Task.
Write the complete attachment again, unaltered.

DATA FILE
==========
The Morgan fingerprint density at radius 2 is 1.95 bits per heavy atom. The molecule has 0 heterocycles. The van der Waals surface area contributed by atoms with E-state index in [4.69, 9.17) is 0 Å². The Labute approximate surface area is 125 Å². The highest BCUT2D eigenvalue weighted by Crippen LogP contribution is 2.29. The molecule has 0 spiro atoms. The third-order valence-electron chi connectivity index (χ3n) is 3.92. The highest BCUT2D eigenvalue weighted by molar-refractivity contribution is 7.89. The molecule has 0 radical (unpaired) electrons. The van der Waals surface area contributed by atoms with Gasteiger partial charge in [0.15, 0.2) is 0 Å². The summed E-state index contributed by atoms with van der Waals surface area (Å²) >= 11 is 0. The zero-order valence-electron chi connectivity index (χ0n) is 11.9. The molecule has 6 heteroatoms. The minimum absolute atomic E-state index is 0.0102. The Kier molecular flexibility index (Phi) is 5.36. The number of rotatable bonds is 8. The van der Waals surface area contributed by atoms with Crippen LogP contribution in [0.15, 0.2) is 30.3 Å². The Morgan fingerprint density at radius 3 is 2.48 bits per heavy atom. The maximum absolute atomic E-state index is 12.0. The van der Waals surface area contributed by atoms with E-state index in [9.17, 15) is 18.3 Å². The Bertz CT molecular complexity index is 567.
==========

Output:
The Morgan fingerprint density at radius 2 is 1.95 bits per heavy atom. The molecule has 0 heterocycles. The van der Waals surface area contributed by atoms with E-state index in [4.69, 9.17) is 0 Å². The Labute approximate surface area is 125 Å². The highest BCUT2D eigenvalue weighted by Crippen LogP contribution is 2.29. The molecule has 0 spiro atoms. The third-order valence-electron chi connectivity index (χ3n) is 3.92. The highest BCUT2D eigenvalue weighted by molar-refractivity contribution is 7.89. The molecule has 0 radical (unpaired) electrons. The van der Waals surface area contributed by atoms with Gasteiger partial charge in [0.15, 0.2) is 0 Å². The summed E-state index contributed by atoms with van der Waals surface area (Å²) >= 11 is 0. The zero-order valence-electron chi connectivity index (χ0n) is 11.9. The molecule has 6 heteroatoms. The minimum absolute atomic E-state index is 0.0102. The Kier molecular flexibility index (Phi) is 5.36. The number of rotatable bonds is 8. The van der Waals surface area contributed by atoms with Crippen LogP contribution in [0.15, 0.2) is 30.3 Å². The Morgan fingerprint density at radius 3 is 2.48 bits per heavy atom. The maximum absolute atomic E-state index is 12.0. The van der Waals surface area contributed by atoms with E-state index in [9.17, 15) is 18.3 Å². The Bertz CT molecular complexity index is 567.